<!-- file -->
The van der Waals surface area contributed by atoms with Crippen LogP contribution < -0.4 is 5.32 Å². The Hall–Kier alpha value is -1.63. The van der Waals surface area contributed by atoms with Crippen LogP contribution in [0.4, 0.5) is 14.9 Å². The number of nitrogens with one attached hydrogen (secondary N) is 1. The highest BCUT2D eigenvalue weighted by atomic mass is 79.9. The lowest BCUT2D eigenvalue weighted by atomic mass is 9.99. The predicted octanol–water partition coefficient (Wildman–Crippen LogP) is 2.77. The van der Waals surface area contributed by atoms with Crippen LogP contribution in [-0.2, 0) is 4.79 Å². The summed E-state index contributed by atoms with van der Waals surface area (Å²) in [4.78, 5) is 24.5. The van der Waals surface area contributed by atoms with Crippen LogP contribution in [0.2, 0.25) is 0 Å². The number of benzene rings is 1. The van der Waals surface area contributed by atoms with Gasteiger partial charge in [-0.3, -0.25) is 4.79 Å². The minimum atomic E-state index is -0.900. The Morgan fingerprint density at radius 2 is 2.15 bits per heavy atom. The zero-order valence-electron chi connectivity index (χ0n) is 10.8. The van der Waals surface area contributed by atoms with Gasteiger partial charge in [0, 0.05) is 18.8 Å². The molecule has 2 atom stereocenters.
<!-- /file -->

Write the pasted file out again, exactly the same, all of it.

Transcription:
The van der Waals surface area contributed by atoms with Crippen LogP contribution < -0.4 is 5.32 Å². The Hall–Kier alpha value is -1.63. The van der Waals surface area contributed by atoms with Crippen LogP contribution in [0.4, 0.5) is 14.9 Å². The number of nitrogens with one attached hydrogen (secondary N) is 1. The highest BCUT2D eigenvalue weighted by atomic mass is 79.9. The lowest BCUT2D eigenvalue weighted by atomic mass is 9.99. The predicted octanol–water partition coefficient (Wildman–Crippen LogP) is 2.77. The van der Waals surface area contributed by atoms with Crippen LogP contribution in [-0.2, 0) is 4.79 Å². The summed E-state index contributed by atoms with van der Waals surface area (Å²) in [4.78, 5) is 24.5. The van der Waals surface area contributed by atoms with Crippen LogP contribution in [0.2, 0.25) is 0 Å². The number of benzene rings is 1. The van der Waals surface area contributed by atoms with Gasteiger partial charge in [-0.3, -0.25) is 4.79 Å². The minimum atomic E-state index is -0.900. The Morgan fingerprint density at radius 2 is 2.15 bits per heavy atom. The zero-order valence-electron chi connectivity index (χ0n) is 10.8. The van der Waals surface area contributed by atoms with Gasteiger partial charge in [0, 0.05) is 18.8 Å². The molecule has 2 atom stereocenters.